Google, Nvidia split top marks in MLPerf AI training benchmark

Google opted to compete in only half the benchmarks, while Nvidia and its partners once again dominated results across all benchmark tests.
Written by Tiernan Ray, Senior Contributing Writer

MLCommons director David Kanter made the point that improvements in both hardware architectures and deep learning software have led to performance improvements on AI that are ten times what would be expected from traditional chip scaling improvements alone. 


Google and Nvidia split the top scores for the twice-yearly benchmark test of artificial intelligence program training, according to data released Wednesday by the MLCommons, the industry consortium that oversees a popular test of machine learning performance, MLPerf.

The version 2.0 round of MLPerf training results showed Google taking the top scores in terms of lowest amount of time to train a neural network on four tasks for commercially available systems: image recognition, object detection, one test for small and one for large images, and the BERT natural language processing model. 

Nvidia took the top honors for the other four of the eight tests, for its commercially available systems: image segmentation, speech recognition, recommendation systems, and solving the reinforcement learning task of playing Go on the "mini Go" dataset.

Also: Benchmark test of AI's performance, MLPerf, continues to gain adherents

Both companies had high scores for multiple benchmark tests, however, Google did not report results for commercially available systems for the other four tests, only for those four it won. Nvidia reported results for all eight of the tests.

The benchmark tests report how many minutes it takes to tune the neural "weights," or parameters, until the computer program achieves a required minimum accuracy on a given tasks, a process referred to as "training" a neural network. 

Across all vendors, training times showed significant improvements thanks to both greater horsepower and smarter software approaches. In a media briefing, the MLCommons's executive director, David Kanter explained that in broad strokes, the results show that training has increased in performance better than Moore's Law, the traditional rule of thumb that says a chip's doubling in transistors every 18 to 24 months speeds up computer performance.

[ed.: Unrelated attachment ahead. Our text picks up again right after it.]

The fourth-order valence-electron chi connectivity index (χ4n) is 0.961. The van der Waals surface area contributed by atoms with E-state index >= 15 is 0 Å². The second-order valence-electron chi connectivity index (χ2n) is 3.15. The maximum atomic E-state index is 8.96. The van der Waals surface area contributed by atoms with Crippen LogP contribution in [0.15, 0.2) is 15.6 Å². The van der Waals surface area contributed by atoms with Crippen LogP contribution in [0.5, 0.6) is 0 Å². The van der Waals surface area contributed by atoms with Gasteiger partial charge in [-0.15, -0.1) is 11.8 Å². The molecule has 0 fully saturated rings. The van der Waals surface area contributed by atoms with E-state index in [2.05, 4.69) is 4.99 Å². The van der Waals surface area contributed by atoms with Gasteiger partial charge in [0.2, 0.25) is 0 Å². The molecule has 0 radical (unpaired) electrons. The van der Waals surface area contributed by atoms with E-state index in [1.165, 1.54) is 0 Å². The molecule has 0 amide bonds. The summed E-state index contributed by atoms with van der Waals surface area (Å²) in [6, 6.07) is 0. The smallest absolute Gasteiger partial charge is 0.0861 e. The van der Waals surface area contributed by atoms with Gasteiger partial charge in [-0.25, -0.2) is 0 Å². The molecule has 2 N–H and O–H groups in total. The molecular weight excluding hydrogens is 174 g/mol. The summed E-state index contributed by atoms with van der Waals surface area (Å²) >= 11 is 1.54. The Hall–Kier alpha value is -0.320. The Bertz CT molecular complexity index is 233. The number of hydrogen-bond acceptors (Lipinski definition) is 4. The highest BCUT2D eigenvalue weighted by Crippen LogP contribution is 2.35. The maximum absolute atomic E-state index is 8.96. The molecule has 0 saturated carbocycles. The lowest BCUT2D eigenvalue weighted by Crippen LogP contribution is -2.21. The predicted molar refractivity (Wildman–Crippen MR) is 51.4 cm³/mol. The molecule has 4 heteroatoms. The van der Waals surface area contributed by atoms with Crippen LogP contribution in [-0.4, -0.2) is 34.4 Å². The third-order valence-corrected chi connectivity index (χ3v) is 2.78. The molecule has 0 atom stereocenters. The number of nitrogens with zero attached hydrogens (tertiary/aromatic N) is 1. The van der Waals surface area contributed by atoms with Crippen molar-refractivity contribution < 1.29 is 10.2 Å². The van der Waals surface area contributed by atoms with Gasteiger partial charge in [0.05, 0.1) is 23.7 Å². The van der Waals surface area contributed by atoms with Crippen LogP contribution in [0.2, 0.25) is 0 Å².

Also: Google uses MLPerf competition to showcase performance on gigantic version of BERT language model

Scores on the venerable ImageNet task, for example, where a neural network is trained to assign a classifier label to millions of images, is 9 to 10 times faster today than simple chip improvements would imply, said Kanter. 

"We've done a lot better than Moore's Law," said Kanter. "You would expect to get about three and a half times better performance, assuming that transistors linearly relate to performance; as it turns out, we're getting 10x Moore's Law."

The benefits trickle down to "the common man or woman," said Kanter, "the researcher with a single workstation" containing just 8 chips, he said. 

Nvidia, which dominates sales of the GPU chips that make up the majority of AI computing in the world, routinely submits results for most or all of the tests. Those single workstations are seeing improvements or 4 to 8 times simple transistor scaling, he noted. "We're putting a lot more capabilities into the hands of researchers, which allows us to run more experiments and, hopefully, make more discoveries."

Also: MLCommons unveils a new way to evaluate the world's fastest supercomputers

Google, whose TPU is one of the main competitors to Nvidia chips, has a much less consistent track record with MLPerf. In December's benchmark report, the company only submitted one test number, for an experimental use of its TPU on the BERT test.

Google said in prepared remarks, "Google's TPU v4 [version 4] ML supercomputers set performance records on five benchmarks, with an average speedup of 1.42x over the next fastest non-Google submission, and 1.5x vs our MLPerf 1.0 submission." 


Google's reference to five benchmarks includes a reported best score on recommendation systems for a research system that is not commercially available.